December this year is the 90th anniversary of Auckland Zoo. That isn't why I popped over to visit, just after photographing fire engines at MOTAT. I just decided to have a wander about, by myself (other visits were with others, so I couldn't really plan my own time) for a $22 adult ticket. Worthwhile, as I did enjoy myself.
Just inside, I question whether this memorial is in its original position, seeing as the Motions Road entry wasn't opened up until the 1960s. (Update 1 June 2012: Liz has just pointed out -- and I should have thought of it myself -- that the plaque has the wrong date. The zoo was officially opened, with all pomp, ceremony and famous faces, on Saturday, 16 December 1922, not the 17th as someone has gone to considerable expense back in time to basicaly chisel in stone. Oh dear.)
The zoo grounds, looking west toward Point Chevalier, 11 February 1925. Ref 1-W654, Sir George Grey Special Collections, Auckland Library
1940 aerial. Auckland Council GIS.
In 1940, the zoo was virtually half the size. In 1961, the area of the former transit camp to the south was incorporated into the complex, and today houses the Pridelands exhibits.
2008 aerial, Auckland Council GIS
Zoo Plan (.pdf). This, though, did not stop me getting terribly lost ...
Possibly one of artist Jeff Thomson's herd of 13 elephants which graced Albert Park in 1985.
On to Pridelands.
Zebra, likely 1920s. Ref 35-R164, Sir George Grey Special Collections, Auckland Library.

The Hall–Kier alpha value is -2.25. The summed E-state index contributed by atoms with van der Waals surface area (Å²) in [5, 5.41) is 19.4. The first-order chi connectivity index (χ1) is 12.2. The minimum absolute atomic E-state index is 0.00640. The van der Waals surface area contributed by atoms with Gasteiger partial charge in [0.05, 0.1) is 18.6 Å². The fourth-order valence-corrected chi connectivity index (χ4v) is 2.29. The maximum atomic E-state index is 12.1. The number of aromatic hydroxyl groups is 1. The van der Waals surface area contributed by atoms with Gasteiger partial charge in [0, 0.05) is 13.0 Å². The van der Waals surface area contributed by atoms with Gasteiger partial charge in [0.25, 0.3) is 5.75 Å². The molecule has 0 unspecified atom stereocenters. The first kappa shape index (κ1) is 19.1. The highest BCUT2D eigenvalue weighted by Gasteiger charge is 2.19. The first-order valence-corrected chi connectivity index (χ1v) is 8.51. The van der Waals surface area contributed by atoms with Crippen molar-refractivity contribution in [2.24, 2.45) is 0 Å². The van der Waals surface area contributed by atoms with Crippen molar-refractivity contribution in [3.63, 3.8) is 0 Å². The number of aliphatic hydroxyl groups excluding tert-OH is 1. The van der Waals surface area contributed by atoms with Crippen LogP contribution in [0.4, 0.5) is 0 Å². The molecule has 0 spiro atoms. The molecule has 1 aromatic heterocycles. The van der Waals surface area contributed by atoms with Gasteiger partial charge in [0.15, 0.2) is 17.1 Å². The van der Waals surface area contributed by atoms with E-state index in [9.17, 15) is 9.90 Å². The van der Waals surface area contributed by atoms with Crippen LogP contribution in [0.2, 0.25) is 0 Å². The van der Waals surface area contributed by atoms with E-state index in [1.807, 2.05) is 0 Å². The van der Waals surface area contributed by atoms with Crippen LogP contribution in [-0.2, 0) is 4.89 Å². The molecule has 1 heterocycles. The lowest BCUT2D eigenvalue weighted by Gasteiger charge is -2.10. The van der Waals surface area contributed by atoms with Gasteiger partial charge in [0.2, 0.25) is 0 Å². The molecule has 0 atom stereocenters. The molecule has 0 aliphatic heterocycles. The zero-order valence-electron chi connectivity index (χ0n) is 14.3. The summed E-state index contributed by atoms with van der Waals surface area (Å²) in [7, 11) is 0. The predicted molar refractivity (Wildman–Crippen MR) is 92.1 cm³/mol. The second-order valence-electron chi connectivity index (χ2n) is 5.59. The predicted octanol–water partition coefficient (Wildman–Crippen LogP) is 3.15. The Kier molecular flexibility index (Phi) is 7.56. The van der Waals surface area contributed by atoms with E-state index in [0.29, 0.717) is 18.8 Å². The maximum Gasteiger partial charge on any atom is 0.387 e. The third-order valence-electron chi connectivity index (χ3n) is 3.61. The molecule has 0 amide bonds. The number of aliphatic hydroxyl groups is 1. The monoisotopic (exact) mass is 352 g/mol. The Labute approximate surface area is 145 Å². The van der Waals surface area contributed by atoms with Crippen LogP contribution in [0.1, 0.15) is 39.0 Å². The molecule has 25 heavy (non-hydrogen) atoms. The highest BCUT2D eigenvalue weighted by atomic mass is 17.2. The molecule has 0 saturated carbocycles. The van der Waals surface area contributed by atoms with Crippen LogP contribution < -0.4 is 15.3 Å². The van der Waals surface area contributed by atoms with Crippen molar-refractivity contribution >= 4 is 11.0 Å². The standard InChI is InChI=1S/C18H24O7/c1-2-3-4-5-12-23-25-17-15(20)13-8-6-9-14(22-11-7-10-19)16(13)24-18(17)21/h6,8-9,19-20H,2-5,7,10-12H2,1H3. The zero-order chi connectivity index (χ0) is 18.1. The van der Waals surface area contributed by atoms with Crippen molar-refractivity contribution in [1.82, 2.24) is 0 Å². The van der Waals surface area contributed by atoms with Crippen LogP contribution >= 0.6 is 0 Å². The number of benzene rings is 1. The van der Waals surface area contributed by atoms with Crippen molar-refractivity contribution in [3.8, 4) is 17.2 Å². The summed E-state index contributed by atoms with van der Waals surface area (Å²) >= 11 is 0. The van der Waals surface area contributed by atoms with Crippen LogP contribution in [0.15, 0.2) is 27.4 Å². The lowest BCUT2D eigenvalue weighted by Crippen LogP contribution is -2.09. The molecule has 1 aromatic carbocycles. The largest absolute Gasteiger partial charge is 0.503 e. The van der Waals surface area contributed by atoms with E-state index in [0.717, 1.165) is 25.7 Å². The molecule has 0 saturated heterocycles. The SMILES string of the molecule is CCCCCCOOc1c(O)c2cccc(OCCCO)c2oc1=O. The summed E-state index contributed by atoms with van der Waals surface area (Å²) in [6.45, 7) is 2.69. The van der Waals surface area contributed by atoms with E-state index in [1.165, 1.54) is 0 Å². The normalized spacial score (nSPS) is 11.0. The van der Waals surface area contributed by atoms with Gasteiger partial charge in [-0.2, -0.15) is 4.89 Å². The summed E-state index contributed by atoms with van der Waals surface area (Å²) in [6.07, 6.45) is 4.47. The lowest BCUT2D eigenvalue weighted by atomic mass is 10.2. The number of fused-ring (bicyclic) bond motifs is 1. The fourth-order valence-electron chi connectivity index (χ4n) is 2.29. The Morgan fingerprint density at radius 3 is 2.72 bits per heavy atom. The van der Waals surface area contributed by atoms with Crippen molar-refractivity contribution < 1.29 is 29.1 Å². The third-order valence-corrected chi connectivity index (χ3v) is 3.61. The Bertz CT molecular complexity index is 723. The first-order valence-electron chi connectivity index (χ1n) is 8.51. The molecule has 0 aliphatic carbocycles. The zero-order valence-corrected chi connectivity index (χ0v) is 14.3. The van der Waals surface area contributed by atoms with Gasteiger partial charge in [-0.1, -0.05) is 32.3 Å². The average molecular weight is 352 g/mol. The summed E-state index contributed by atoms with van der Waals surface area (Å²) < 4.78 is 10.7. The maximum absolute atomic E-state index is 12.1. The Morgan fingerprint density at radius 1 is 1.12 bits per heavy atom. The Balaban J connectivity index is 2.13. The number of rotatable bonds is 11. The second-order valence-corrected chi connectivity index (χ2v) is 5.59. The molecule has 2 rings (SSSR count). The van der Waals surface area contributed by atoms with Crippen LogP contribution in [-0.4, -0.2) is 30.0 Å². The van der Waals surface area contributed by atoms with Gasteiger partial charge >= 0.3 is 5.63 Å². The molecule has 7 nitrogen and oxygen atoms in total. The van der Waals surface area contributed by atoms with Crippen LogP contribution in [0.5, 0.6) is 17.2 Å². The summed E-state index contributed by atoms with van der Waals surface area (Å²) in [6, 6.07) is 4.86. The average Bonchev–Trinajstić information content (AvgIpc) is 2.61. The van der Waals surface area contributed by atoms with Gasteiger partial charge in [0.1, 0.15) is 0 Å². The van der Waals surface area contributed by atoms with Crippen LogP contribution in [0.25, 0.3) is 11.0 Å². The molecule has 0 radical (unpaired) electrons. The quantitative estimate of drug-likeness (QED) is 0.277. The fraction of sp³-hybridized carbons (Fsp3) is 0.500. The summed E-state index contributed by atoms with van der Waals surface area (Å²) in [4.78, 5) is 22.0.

Possibly 1920s. Ref 35-R167, Sir George Grey Special Collections
Part of the original 1920s redevelopment and landscaping of the site, I do like this bridge. It helped me get the heck out of the Te Wai Nui exhibit when I got lost and confused in a maze of pathways and security gates. Climbing the steps up to the bridge helped me get home. I therefore have a great fondness and appreciation for this bridge. (Memo to the Zoo -- please make things easier for the easily confused, such as myself. Ta.)
A model kauri timber dam. Well, that's what the info panel said ...
I blundered into the bush part of the Te Wai Nui exhibits. Trying to get out -- I spotted the kereru (native wood pigeon). The shots aren't the best, but -- it's the first time I've seen the species alive.
Artificial whale bones?
This is the entry. I, of course, did things the wrong way ...
The meerkat just beyond caught my eye.
I didn't cover the whole zoo -- hot day, tired feet, and a strong urge to go home commanded that a visit to the tiger enclosure was my last destination.
Gradually, I worked out a good vantage point from which to photograph the tiger far below.
Then told others there of the good spot.
I hope to return later this year, to see what the rest of the place is like, so there could be a Zoo Part 2 post. As a rather jaded person when it comes to zoos and other wild animal collections, and their place in conservation/education etc, I must say that, yes, the $22 was worth it for a bit of a look.
Update: Yes -- here's part 2.
Update: Yes -- here's part 2.